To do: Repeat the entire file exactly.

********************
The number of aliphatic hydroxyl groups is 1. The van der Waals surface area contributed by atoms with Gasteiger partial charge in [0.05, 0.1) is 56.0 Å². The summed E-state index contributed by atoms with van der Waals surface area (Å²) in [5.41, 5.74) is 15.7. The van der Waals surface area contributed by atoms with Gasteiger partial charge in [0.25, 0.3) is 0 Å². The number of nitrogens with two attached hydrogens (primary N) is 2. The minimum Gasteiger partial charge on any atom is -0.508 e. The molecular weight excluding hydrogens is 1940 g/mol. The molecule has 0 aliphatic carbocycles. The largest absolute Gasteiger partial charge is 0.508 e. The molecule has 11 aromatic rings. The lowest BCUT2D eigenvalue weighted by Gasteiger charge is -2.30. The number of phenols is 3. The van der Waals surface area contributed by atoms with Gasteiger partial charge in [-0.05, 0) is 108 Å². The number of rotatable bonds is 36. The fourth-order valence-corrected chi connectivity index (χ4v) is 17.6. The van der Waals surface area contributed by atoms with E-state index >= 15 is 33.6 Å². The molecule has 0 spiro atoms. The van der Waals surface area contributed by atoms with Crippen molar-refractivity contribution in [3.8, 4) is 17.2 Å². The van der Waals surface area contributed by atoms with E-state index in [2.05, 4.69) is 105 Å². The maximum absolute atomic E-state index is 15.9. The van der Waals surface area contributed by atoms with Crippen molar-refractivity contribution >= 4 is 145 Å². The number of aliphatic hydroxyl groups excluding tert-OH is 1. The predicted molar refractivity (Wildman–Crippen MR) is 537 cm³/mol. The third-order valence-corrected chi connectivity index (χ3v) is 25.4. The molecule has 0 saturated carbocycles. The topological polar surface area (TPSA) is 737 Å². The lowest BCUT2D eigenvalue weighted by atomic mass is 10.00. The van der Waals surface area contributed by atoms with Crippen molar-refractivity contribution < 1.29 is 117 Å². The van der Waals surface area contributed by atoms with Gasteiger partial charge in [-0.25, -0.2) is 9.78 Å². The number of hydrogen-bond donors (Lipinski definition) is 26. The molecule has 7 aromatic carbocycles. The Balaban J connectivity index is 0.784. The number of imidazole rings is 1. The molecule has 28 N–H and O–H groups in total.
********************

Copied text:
The number of aliphatic hydroxyl groups is 1. The van der Waals surface area contributed by atoms with Gasteiger partial charge in [0.05, 0.1) is 56.0 Å². The summed E-state index contributed by atoms with van der Waals surface area (Å²) in [5.41, 5.74) is 15.7. The van der Waals surface area contributed by atoms with Gasteiger partial charge in [0.25, 0.3) is 0 Å². The number of nitrogens with two attached hydrogens (primary N) is 2. The minimum Gasteiger partial charge on any atom is -0.508 e. The molecular weight excluding hydrogens is 1940 g/mol. The molecule has 0 aliphatic carbocycles. The largest absolute Gasteiger partial charge is 0.508 e. The molecule has 11 aromatic rings. The lowest BCUT2D eigenvalue weighted by Gasteiger charge is -2.30. The number of phenols is 3. The van der Waals surface area contributed by atoms with Gasteiger partial charge in [-0.05, 0) is 108 Å². The number of rotatable bonds is 36. The fourth-order valence-corrected chi connectivity index (χ4v) is 17.6. The van der Waals surface area contributed by atoms with E-state index >= 15 is 33.6 Å². The molecule has 0 spiro atoms. The van der Waals surface area contributed by atoms with Crippen molar-refractivity contribution in [3.8, 4) is 17.2 Å². The van der Waals surface area contributed by atoms with E-state index in [2.05, 4.69) is 105 Å². The maximum absolute atomic E-state index is 15.9. The van der Waals surface area contributed by atoms with Crippen molar-refractivity contribution >= 4 is 145 Å². The number of aliphatic hydroxyl groups excluding tert-OH is 1. The predicted molar refractivity (Wildman–Crippen MR) is 537 cm³/mol. The third-order valence-corrected chi connectivity index (χ3v) is 25.4. The molecule has 0 saturated carbocycles. The topological polar surface area (TPSA) is 737 Å². The lowest BCUT2D eigenvalue weighted by atomic mass is 10.00. The van der Waals surface area contributed by atoms with Crippen molar-refractivity contribution < 1.29 is 117 Å². The van der Waals surface area contributed by atoms with Gasteiger partial charge in [-0.25, -0.2) is 9.78 Å². The number of hydrogen-bond donors (Lipinski definition) is 26. The molecule has 7 aromatic carbocycles. The Balaban J connectivity index is 0.784. The number of imidazole rings is 1. The molecule has 28 N–H and O–H groups in total.